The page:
It is the year 680, the eve of the Battle of Karbala; 51 lunar years have passed since the death of the Prophet (s), and his community is in disarray, its leadership having been usurped by the Prophet’s erstwhile enemies, the Umayyad clan of the Quraysh tribe of Mecca. Muʻawiya’s son Yazid, a drunkard, brutal and corrupt deviant, has been appointed by Muʻawiya as his successor, turning the caliphate into a hereditary kingship. Yazid is demanding that Husain ibn Ali (as) pledge allegiance to him – something the Imam cannot do on moral grounds.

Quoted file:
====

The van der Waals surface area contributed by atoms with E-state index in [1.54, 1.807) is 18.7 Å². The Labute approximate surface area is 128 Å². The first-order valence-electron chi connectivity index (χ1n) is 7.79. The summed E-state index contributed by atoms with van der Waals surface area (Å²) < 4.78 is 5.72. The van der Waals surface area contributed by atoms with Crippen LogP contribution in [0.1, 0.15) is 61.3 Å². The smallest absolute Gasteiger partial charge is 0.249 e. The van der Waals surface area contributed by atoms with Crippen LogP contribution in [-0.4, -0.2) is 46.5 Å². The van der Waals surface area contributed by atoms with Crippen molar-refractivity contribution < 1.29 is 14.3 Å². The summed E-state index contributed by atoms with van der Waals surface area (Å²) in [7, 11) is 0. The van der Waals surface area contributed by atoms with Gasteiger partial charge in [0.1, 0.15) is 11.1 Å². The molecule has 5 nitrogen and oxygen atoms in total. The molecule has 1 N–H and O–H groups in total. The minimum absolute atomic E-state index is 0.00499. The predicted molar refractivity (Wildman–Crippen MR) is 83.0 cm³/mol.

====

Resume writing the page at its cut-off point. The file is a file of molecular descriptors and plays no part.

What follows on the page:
In a small village not far from where the eventual tragedy of Karbala unfolds, a band of three teenage boys attempt to join the Imam (as). But to do so, they have to escape the clutches of the cowardly village chief and his ruthless henchmen.
The moral choices presented to the three teenagers by the situation that they are confronted with strain their friendship. This forces them to make the kinds of moral choices for which Imam Husain (as) took a stand and for which he was martyred. Readers of all ages will be able to relate to the parallel tragedy that befell these brave young boys.